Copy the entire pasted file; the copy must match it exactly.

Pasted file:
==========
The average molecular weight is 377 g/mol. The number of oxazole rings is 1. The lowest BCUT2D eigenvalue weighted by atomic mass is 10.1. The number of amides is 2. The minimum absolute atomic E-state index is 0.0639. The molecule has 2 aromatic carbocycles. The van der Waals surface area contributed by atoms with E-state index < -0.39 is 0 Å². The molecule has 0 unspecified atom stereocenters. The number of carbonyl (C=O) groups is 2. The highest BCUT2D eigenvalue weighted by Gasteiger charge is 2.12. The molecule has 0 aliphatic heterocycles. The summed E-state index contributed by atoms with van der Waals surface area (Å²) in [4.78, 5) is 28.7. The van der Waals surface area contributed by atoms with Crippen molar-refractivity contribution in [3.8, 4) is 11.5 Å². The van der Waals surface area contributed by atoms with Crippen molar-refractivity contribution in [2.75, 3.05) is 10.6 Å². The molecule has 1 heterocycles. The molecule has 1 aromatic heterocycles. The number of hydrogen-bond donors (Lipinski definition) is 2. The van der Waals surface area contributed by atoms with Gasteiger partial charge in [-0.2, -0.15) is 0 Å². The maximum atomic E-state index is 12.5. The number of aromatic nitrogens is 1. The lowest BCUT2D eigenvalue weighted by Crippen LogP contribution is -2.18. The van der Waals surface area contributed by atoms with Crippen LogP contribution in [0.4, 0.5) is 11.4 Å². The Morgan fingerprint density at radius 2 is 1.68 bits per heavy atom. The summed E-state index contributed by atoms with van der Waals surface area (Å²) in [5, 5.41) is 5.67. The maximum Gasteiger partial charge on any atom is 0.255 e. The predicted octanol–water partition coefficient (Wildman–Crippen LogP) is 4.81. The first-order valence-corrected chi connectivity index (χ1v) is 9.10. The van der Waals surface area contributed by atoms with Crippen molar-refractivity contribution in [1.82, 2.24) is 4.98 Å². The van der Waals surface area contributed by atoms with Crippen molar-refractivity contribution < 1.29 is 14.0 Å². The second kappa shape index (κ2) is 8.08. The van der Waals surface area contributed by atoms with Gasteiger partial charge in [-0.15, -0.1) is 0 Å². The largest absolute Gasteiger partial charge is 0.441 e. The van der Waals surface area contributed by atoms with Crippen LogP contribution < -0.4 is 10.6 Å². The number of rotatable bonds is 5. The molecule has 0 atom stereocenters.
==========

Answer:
The average molecular weight is 377 g/mol. The number of oxazole rings is 1. The lowest BCUT2D eigenvalue weighted by atomic mass is 10.1. The number of amides is 2. The minimum absolute atomic E-state index is 0.0639. The molecule has 2 aromatic carbocycles. The van der Waals surface area contributed by atoms with E-state index < -0.39 is 0 Å². The molecule has 0 unspecified atom stereocenters. The number of carbonyl (C=O) groups is 2. The highest BCUT2D eigenvalue weighted by Gasteiger charge is 2.12. The molecule has 0 aliphatic heterocycles. The summed E-state index contributed by atoms with van der Waals surface area (Å²) in [4.78, 5) is 28.7. The van der Waals surface area contributed by atoms with Crippen molar-refractivity contribution in [3.8, 4) is 11.5 Å². The van der Waals surface area contributed by atoms with Crippen molar-refractivity contribution in [2.75, 3.05) is 10.6 Å². The molecule has 1 heterocycles. The molecule has 1 aromatic heterocycles. The number of hydrogen-bond donors (Lipinski definition) is 2. The van der Waals surface area contributed by atoms with Gasteiger partial charge in [-0.2, -0.15) is 0 Å². The maximum atomic E-state index is 12.5. The number of aromatic nitrogens is 1. The lowest BCUT2D eigenvalue weighted by Crippen LogP contribution is -2.18. The van der Waals surface area contributed by atoms with Crippen LogP contribution in [0.4, 0.5) is 11.4 Å². The Morgan fingerprint density at radius 2 is 1.68 bits per heavy atom. The summed E-state index contributed by atoms with van der Waals surface area (Å²) in [5, 5.41) is 5.67. The maximum Gasteiger partial charge on any atom is 0.255 e. The predicted octanol–water partition coefficient (Wildman–Crippen LogP) is 4.81. The first-order valence-corrected chi connectivity index (χ1v) is 9.10. The van der Waals surface area contributed by atoms with Crippen molar-refractivity contribution in [1.82, 2.24) is 4.98 Å². The van der Waals surface area contributed by atoms with Crippen molar-refractivity contribution < 1.29 is 14.0 Å². The second kappa shape index (κ2) is 8.08. The van der Waals surface area contributed by atoms with Gasteiger partial charge in [-0.15, -0.1) is 0 Å². The largest absolute Gasteiger partial charge is 0.441 e. The van der Waals surface area contributed by atoms with Crippen LogP contribution < -0.4 is 10.6 Å². The number of rotatable bonds is 5. The molecule has 0 atom stereocenters.